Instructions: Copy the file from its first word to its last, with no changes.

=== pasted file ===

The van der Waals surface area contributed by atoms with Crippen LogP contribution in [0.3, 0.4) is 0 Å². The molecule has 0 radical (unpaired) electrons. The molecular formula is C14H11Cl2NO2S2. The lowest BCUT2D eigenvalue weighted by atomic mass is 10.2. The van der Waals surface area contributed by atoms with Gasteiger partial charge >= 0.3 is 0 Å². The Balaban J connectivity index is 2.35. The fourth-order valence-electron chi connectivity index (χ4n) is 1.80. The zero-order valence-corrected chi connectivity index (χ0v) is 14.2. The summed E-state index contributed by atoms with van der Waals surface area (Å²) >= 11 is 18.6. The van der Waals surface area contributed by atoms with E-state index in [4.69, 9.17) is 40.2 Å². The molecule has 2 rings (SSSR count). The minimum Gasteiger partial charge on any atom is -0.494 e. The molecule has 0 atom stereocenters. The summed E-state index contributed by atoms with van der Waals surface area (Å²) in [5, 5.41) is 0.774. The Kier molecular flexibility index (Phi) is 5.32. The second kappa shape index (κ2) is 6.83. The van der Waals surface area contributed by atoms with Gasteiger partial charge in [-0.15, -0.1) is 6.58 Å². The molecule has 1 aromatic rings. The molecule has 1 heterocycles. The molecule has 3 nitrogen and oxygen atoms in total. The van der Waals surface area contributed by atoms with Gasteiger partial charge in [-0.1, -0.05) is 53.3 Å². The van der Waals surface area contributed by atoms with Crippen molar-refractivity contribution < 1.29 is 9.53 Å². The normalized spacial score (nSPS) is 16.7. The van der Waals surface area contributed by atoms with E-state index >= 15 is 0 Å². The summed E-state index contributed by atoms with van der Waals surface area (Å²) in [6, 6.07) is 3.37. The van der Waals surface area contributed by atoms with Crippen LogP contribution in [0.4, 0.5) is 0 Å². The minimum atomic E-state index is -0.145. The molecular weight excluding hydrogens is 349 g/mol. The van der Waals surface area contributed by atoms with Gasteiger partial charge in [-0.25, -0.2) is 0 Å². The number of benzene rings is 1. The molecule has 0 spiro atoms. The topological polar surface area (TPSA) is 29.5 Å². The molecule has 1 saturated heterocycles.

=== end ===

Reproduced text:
The van der Waals surface area contributed by atoms with Crippen LogP contribution in [0.3, 0.4) is 0 Å². The molecule has 0 radical (unpaired) electrons. The molecular formula is C14H11Cl2NO2S2. The lowest BCUT2D eigenvalue weighted by atomic mass is 10.2. The van der Waals surface area contributed by atoms with Gasteiger partial charge >= 0.3 is 0 Å². The Balaban J connectivity index is 2.35. The fourth-order valence-electron chi connectivity index (χ4n) is 1.80. The zero-order valence-corrected chi connectivity index (χ0v) is 14.2. The summed E-state index contributed by atoms with van der Waals surface area (Å²) >= 11 is 18.6. The van der Waals surface area contributed by atoms with E-state index in [4.69, 9.17) is 40.2 Å². The molecule has 2 rings (SSSR count). The minimum Gasteiger partial charge on any atom is -0.494 e. The molecule has 0 atom stereocenters. The summed E-state index contributed by atoms with van der Waals surface area (Å²) in [5, 5.41) is 0.774. The Kier molecular flexibility index (Phi) is 5.32. The second kappa shape index (κ2) is 6.83. The van der Waals surface area contributed by atoms with Gasteiger partial charge in [-0.15, -0.1) is 6.58 Å². The molecule has 1 aromatic rings. The molecule has 1 heterocycles. The molecule has 3 nitrogen and oxygen atoms in total. The van der Waals surface area contributed by atoms with Gasteiger partial charge in [-0.1, -0.05) is 53.3 Å². The van der Waals surface area contributed by atoms with Crippen molar-refractivity contribution < 1.29 is 9.53 Å². The normalized spacial score (nSPS) is 16.7. The van der Waals surface area contributed by atoms with E-state index >= 15 is 0 Å². The summed E-state index contributed by atoms with van der Waals surface area (Å²) in [6, 6.07) is 3.37. The van der Waals surface area contributed by atoms with Crippen LogP contribution in [0.4, 0.5) is 0 Å². The minimum atomic E-state index is -0.145. The molecular weight excluding hydrogens is 349 g/mol. The van der Waals surface area contributed by atoms with Gasteiger partial charge in [-0.25, -0.2) is 0 Å². The number of benzene rings is 1. The molecule has 0 spiro atoms. The topological polar surface area (TPSA) is 29.5 Å². The molecule has 1 saturated heterocycles.